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Government Policy

From the perspective of the Government of Canada, Treaty 6, like the other treaties that preceded it, was a necessary step in the complex task of nation building. By the 1870s, a bold new vision of a Dominion of Canada stretching from sea to sea emerged from the process of Confederation. With British Columbia’s entry into Confederation in 1871, that vision was one step closer to becoming a reality. All that remained was to gain a foothold in the vast Northwest Territories that stood between British Columbia and the eastern provinces.

However, before such a great new nation could emerge, the Aboriginal people already occupying land in the northwest would have to be negotiated with. As well, a plan outlining how governmental authorities would deal with the Aboriginals once they had surrendered their land, needed to be resolved. Unlike in the United States, where the Aboriginal population was dealt with in brutal Indian Wars, the British (and, after 1867, Canadian) government’s Aboriginal policy favoured a system of aggressive diplomacy over open warfare, reinforcing the political and legal foundations set out in the Royal Proclamation of 1763.

In 1850, a pair of statutes was passed in Upper and Lower Canada. The Lower Canada statute, An Act for the Better Protection of the Lands and Property of Indians in Lower Canada, established a government appointed commissioner to hold all Crown lands occupied by Aboriginals in trust for them. The commissioner was empowered to do with the Crown lands as he saw fit. The Upper Canada Statute, An Act Where the Better Protection of Indians in Upper Canada Imposition, the Property Occupied or Enjoyed by Them from Trespass and Injury, reinforced the idea that no one could settle, develop, or otherwise arrange to acquire Aboriginal lands, without first consulting the Crown. This act also included an important provision that the sale of liquor to Aboriginals was prohibited; and it officially defined what an “Indian” was.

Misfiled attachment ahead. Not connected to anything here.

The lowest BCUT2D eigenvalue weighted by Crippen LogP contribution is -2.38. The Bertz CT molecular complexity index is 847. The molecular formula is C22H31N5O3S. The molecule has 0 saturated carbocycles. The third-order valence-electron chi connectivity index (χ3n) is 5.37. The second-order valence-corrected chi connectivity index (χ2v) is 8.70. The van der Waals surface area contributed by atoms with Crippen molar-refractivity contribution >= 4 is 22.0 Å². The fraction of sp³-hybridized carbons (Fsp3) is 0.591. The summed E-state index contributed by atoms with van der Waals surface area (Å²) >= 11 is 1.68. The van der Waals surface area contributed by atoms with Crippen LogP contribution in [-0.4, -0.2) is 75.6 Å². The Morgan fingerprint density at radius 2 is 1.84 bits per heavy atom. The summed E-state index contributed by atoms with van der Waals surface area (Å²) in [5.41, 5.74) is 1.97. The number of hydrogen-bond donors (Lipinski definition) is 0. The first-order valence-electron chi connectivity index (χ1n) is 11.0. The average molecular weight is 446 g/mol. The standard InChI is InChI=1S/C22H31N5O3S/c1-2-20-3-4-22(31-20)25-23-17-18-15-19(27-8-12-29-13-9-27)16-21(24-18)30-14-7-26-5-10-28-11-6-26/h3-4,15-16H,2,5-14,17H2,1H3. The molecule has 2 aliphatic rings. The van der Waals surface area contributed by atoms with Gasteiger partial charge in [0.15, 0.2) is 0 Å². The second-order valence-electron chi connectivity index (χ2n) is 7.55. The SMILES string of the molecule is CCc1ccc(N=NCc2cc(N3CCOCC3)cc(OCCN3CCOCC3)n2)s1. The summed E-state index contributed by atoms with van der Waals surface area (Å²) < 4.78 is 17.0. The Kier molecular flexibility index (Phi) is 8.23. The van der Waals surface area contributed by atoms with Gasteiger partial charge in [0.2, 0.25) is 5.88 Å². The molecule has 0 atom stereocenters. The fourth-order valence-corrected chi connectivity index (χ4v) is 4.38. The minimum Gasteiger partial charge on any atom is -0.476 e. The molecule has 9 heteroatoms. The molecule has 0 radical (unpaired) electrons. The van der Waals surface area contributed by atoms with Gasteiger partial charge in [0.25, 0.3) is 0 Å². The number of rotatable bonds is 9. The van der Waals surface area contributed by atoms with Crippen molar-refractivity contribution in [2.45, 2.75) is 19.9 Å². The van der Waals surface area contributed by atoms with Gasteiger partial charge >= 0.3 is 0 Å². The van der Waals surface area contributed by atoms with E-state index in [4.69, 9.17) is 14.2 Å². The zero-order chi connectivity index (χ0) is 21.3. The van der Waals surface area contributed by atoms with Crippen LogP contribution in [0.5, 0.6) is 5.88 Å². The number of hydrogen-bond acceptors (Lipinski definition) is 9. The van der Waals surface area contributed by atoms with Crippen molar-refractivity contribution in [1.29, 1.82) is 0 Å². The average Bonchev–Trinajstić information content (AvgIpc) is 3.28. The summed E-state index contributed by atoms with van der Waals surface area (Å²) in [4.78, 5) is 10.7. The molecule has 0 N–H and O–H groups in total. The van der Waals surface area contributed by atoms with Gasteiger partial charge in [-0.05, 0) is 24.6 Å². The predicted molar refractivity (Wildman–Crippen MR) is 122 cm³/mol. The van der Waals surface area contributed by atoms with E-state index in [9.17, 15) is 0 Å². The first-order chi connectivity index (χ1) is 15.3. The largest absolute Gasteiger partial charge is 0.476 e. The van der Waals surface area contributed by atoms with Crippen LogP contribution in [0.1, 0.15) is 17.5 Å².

The 1857 Act for the Gradual Civilization of the Indian Tribes in the Canadas and the 1859 Civilization and Enfranchisement Act set policies whereby those Aboriginal people who were deemed sufficiently educated and civilized were to be given the right to vote. It should be noted however, that enfranchisement would come only to those Aboriginal people who chose to give up their official Indian status.

The use and control of Aboriginal lands was further established by the Management of Indian Lands and Property Act in which the Commissioner of Crown Lands became the Chief Superintendent of Indian Affairs, and was empowered to take any reserve lands ceded by the Aboriginals. The 1868 Department of the Secretary of State Act further established the governance of Aboriginal affairs by transferring Aboriginal lands to the Canadian Secretary of State and appointing him to the post of Superintendent General of Indian Affairs. 1869 saw the creation of the Act for the Gradual Enfranchisement of Indians and the Better Management of Indian Affairs, which solidified the cultural assimilation policies concerning the Aboriginal people.

By the time Treaty 6 was signed in 1876, the Government of Canada had a well established political mandate allowing them swift and relatively peaceful control of the Aboriginal people and their land.

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